The ultimate guide to diamond jewellery
Born deep below the Earth’s crust a billion years ago or more, diamonds are one of our most enduring symbols of luxury, elegance and grace. Their dazzling sparkle has captivated our imaginations for centuries and they are unquestionably the most highly desired stone in jewellery making.
The conditions that create diamonds are uncommon and take place miles underground, out of sight. Only a small portion of all the diamonds in existence will ever be close enough to the surface to be collected, making them one of the most rare and precious stones of all.
The unique beauty of a diamond lies in its structure. The stones are made completely from carbon which has been tempered by the extreme heat and pressure within the Earth’s mantle, resulting in a crystal structure which is perfectly uniform.
It is this unique structure which gives diamonds their astonishing clarity and unbeatable sparkle as it allows light to pass through the stone without being diffused by imperfect crystal alignment. As each carbon atom is as tightly packed as possible within a diamond, they are incredibly hard and dense.
Diamonds are one of the absolute hardest natural materials, being a 10 out of 10 on the Mohs scale of hardness. It’s well known that diamonds are so tough that the only thing that can scratch them is another diamond.
How are diamonds graded?
Much like the human fingerprint, every single diamond is unique. Subtle variations in the colour, cut, clarity, and carat weight are used to distinguish between them and assign them a grade. While white diamonds are possibly the most popular, they come in a range of naturally occurring colours including black, pink, blue, green, red and yellow.
Every diamond is valuable, but their specific value is directly related to the characteristics mentioned above. Highly graded diamonds are not only astonishingly beautiful, they also make the wearer feel opulent, confident and powerful. The appeal of diamonds is completely unique, and nothing comes close to replicating their natural glitter.
Assessing the quality of diamonds using the four Cs
When a diamond is collected it undergoes an in-depth grading process to determine its value, and this draws on the four Cs of diamond grading: cut, clarity, colour and carat weight. The more highly a diamond scores, the higher its value will be. The most highly graded diamonds can command multiple millions of pounds in the rare event they are sold.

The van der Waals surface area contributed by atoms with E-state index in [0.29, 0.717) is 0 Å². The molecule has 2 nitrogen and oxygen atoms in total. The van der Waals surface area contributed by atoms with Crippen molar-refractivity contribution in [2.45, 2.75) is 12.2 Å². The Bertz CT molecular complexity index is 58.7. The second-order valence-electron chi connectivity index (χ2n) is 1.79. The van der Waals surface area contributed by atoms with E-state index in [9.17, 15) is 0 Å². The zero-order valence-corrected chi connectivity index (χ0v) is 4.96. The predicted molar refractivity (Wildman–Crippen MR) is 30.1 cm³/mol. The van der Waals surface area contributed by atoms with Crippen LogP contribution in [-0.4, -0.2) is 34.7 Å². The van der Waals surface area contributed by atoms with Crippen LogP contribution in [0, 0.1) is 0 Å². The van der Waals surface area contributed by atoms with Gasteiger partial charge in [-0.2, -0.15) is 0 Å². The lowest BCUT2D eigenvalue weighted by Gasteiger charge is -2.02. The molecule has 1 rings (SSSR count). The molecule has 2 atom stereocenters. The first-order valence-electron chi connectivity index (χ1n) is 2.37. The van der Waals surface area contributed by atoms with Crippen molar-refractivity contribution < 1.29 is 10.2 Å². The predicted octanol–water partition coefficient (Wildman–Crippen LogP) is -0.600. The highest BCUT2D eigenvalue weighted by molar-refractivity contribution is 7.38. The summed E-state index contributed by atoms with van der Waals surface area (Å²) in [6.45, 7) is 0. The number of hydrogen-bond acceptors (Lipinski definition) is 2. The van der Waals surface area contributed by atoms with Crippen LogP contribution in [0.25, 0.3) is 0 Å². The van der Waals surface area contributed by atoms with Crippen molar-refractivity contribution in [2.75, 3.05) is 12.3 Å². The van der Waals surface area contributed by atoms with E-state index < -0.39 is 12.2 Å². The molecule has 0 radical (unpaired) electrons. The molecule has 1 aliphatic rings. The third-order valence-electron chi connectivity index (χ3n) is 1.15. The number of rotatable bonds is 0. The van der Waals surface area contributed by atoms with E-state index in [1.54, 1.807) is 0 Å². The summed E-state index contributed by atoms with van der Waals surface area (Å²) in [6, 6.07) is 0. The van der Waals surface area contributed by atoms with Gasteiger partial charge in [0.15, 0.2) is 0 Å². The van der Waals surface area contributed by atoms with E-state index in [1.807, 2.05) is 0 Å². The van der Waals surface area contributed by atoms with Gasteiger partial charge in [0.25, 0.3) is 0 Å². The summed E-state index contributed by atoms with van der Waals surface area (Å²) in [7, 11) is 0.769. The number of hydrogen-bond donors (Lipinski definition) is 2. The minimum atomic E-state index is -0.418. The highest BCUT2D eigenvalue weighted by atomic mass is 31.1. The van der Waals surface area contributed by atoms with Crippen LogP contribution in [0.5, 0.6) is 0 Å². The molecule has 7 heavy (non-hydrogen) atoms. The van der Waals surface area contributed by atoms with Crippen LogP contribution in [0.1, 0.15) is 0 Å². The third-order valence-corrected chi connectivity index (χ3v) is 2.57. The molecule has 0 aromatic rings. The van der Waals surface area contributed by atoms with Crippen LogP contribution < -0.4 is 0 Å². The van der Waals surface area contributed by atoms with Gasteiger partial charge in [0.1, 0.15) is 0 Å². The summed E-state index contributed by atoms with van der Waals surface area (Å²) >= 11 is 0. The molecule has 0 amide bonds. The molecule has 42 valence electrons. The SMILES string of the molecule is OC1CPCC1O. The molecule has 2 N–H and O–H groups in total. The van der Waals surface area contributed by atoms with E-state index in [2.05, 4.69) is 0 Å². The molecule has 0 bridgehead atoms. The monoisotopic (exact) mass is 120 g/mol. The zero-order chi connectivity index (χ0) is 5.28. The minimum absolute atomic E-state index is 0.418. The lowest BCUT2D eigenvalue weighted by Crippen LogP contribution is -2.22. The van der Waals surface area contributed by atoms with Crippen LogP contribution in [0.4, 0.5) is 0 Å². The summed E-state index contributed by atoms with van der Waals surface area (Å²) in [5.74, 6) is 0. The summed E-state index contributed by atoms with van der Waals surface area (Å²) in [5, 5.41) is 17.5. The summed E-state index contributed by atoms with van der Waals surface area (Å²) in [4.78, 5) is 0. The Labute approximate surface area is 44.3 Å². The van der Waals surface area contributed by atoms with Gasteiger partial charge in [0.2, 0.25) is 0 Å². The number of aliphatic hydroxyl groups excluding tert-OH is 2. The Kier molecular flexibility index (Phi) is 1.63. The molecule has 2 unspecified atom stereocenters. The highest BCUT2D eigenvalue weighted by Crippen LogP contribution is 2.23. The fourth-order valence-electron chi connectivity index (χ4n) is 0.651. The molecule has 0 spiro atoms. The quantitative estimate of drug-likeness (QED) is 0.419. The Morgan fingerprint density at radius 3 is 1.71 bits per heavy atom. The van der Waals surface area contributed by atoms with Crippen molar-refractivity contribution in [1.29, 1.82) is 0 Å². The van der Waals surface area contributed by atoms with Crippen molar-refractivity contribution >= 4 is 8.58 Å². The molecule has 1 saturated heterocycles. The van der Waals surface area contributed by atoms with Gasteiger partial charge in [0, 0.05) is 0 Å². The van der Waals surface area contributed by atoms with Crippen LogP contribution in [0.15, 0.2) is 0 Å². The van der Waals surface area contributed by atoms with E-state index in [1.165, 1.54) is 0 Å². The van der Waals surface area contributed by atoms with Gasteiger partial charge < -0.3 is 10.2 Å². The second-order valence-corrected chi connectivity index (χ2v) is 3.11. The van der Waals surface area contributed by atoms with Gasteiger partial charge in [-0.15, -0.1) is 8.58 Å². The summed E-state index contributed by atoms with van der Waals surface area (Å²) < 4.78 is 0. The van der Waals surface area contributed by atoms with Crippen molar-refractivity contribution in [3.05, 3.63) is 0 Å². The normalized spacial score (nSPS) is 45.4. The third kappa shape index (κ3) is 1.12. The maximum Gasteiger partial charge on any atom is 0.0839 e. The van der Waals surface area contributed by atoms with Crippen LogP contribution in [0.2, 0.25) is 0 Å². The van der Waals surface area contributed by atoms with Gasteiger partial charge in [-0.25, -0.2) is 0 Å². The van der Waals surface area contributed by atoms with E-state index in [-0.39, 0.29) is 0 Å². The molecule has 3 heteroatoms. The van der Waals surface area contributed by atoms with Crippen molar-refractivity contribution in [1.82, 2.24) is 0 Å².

The cut of a diamond will dictate the way its facets interact with the light. The quality of a diamond is largely influenced by its cut as a poorly cut diamond will never look as brilliant as it should, even if its clarity and colour are excellent. When a diamond cut is just right, its geometry will interplay with the light so that its surface sparkles enchantingly.
A skillful diamond jeweller understands this and makes precise cuts so that light entering the diamond is reflected back up to its upper surface facet rather than escaping through the sides of the stone. Controlling the movement of light through a gem makes the difference between a high quality gem that looks glamorous and one that falls short on sparkle.
The quality of a cut is determined by the size of the facets, depths of the angles and its overall symmetry. If the angles are too deep or too shallow the stone will look dull. A precision cut allows experienced diamond cutters - known as lapidarists - to ensure that every diamond they cut has perfectly aligned geometry and absolute symmetry.
The highest possible diamond cut grading is categorised as ‘excellent’, and only stones which have been cut with high levels of precision, perfect alignment and symmetry, and perfectly placed facets can achieve this coveted status. The next highest level of cut quality is ‘very good’, which is followed by ‘good’ diamond cuts, ‘fair’ diamond cuts, and ‘poor’ cuts. To know more about diamond cuts, check our guide to diamond cuts.
When considering the clarity of a diamond the most important factor is the purity of the stone. As diamonds are a natural stone they can often have small internal flaws and inclusions. Usually these are too small to be noticeable while you are wearing your jewellery and may only be visible when you look at the stone very closely or use magnification.